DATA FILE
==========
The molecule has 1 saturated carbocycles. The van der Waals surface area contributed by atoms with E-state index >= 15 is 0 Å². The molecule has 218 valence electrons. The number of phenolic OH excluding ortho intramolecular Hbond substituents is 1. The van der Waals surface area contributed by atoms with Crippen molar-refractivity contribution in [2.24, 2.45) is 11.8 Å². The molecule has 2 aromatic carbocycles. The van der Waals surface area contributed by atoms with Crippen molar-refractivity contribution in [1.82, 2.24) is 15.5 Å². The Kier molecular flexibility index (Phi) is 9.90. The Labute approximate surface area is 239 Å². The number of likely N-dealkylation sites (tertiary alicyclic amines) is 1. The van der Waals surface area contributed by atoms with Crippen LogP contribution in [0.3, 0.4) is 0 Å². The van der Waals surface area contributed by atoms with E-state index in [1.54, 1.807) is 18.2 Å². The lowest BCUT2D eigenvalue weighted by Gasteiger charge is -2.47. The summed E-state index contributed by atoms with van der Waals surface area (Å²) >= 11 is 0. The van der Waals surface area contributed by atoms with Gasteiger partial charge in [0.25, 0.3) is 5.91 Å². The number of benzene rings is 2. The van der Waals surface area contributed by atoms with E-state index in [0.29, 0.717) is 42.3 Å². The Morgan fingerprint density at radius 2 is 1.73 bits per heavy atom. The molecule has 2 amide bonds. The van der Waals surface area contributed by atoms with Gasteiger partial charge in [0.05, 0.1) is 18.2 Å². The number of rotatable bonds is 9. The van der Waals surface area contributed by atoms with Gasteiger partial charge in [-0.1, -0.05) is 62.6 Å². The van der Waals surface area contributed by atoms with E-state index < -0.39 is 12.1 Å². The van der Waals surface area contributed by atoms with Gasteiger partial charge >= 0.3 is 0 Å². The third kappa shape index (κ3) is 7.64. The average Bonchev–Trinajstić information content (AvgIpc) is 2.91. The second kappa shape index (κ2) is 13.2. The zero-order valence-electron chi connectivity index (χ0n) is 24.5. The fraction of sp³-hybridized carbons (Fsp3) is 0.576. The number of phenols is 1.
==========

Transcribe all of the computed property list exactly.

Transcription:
The molecule has 1 saturated carbocycles. The van der Waals surface area contributed by atoms with E-state index >= 15 is 0 Å². The molecule has 218 valence electrons. The number of phenolic OH excluding ortho intramolecular Hbond substituents is 1. The van der Waals surface area contributed by atoms with Crippen molar-refractivity contribution in [2.24, 2.45) is 11.8 Å². The molecule has 2 aromatic carbocycles. The van der Waals surface area contributed by atoms with Crippen molar-refractivity contribution in [1.82, 2.24) is 15.5 Å². The Kier molecular flexibility index (Phi) is 9.90. The Labute approximate surface area is 239 Å². The number of likely N-dealkylation sites (tertiary alicyclic amines) is 1. The van der Waals surface area contributed by atoms with Crippen LogP contribution in [0.3, 0.4) is 0 Å². The van der Waals surface area contributed by atoms with E-state index in [1.54, 1.807) is 18.2 Å². The lowest BCUT2D eigenvalue weighted by Gasteiger charge is -2.47. The summed E-state index contributed by atoms with van der Waals surface area (Å²) >= 11 is 0. The van der Waals surface area contributed by atoms with Gasteiger partial charge in [0.25, 0.3) is 5.91 Å². The number of benzene rings is 2. The van der Waals surface area contributed by atoms with E-state index in [0.29, 0.717) is 42.3 Å². The Morgan fingerprint density at radius 2 is 1.73 bits per heavy atom. The molecule has 2 amide bonds. The van der Waals surface area contributed by atoms with Gasteiger partial charge in [0.05, 0.1) is 18.2 Å². The number of rotatable bonds is 9. The van der Waals surface area contributed by atoms with Gasteiger partial charge in [-0.1, -0.05) is 62.6 Å². The van der Waals surface area contributed by atoms with E-state index < -0.39 is 12.1 Å². The van der Waals surface area contributed by atoms with Gasteiger partial charge >= 0.3 is 0 Å². The third kappa shape index (κ3) is 7.64. The average Bonchev–Trinajstić information content (AvgIpc) is 2.91. The second kappa shape index (κ2) is 13.2. The zero-order valence-electron chi connectivity index (χ0n) is 24.5. The fraction of sp³-hybridized carbons (Fsp3) is 0.576. The number of phenols is 1.